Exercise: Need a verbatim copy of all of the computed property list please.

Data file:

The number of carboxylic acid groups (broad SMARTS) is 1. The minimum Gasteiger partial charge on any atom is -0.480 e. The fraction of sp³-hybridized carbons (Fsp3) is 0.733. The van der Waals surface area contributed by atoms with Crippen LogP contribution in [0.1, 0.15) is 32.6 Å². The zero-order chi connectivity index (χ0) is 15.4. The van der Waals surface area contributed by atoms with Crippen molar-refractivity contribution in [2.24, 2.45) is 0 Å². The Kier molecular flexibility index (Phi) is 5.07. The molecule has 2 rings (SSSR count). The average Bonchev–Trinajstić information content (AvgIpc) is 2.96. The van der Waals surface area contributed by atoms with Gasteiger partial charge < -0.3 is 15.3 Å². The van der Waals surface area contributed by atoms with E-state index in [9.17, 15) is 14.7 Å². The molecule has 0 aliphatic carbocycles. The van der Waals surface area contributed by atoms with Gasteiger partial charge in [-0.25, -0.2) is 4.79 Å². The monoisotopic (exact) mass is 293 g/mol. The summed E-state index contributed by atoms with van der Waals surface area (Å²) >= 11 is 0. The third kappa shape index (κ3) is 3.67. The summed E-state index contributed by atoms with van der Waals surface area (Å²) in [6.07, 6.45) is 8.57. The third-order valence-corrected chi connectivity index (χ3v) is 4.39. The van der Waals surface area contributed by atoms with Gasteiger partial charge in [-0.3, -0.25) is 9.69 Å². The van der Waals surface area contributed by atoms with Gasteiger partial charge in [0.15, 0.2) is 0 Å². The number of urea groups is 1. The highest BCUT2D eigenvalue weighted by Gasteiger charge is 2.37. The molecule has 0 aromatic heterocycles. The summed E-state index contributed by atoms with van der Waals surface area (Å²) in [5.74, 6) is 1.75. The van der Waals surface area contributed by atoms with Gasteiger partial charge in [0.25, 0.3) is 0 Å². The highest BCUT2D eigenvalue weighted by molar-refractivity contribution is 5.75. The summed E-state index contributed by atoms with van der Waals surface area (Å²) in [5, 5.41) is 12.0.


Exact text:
The number of carboxylic acid groups (broad SMARTS) is 1. The minimum Gasteiger partial charge on any atom is -0.480 e. The fraction of sp³-hybridized carbons (Fsp3) is 0.733. The van der Waals surface area contributed by atoms with Crippen LogP contribution in [0.1, 0.15) is 32.6 Å². The zero-order chi connectivity index (χ0) is 15.4. The van der Waals surface area contributed by atoms with Crippen molar-refractivity contribution in [2.24, 2.45) is 0 Å². The Kier molecular flexibility index (Phi) is 5.07. The molecule has 2 rings (SSSR count). The average Bonchev–Trinajstić information content (AvgIpc) is 2.96. The van der Waals surface area contributed by atoms with Gasteiger partial charge < -0.3 is 15.3 Å². The van der Waals surface area contributed by atoms with E-state index in [9.17, 15) is 14.7 Å². The molecule has 0 aliphatic carbocycles. The van der Waals surface area contributed by atoms with Gasteiger partial charge in [-0.25, -0.2) is 4.79 Å². The monoisotopic (exact) mass is 293 g/mol. The summed E-state index contributed by atoms with van der Waals surface area (Å²) >= 11 is 0. The third kappa shape index (κ3) is 3.67. The summed E-state index contributed by atoms with van der Waals surface area (Å²) in [6.07, 6.45) is 8.57. The third-order valence-corrected chi connectivity index (χ3v) is 4.39. The van der Waals surface area contributed by atoms with Gasteiger partial charge in [-0.3, -0.25) is 9.69 Å². The van der Waals surface area contributed by atoms with Gasteiger partial charge in [0.15, 0.2) is 0 Å². The number of urea groups is 1. The highest BCUT2D eigenvalue weighted by Gasteiger charge is 2.37. The molecule has 0 aromatic heterocycles. The summed E-state index contributed by atoms with van der Waals surface area (Å²) in [5.74, 6) is 1.75. The van der Waals surface area contributed by atoms with Gasteiger partial charge in [0.25, 0.3) is 0 Å². The highest BCUT2D eigenvalue weighted by molar-refractivity contribution is 5.75. The summed E-state index contributed by atoms with van der Waals surface area (Å²) in [5, 5.41) is 12.0.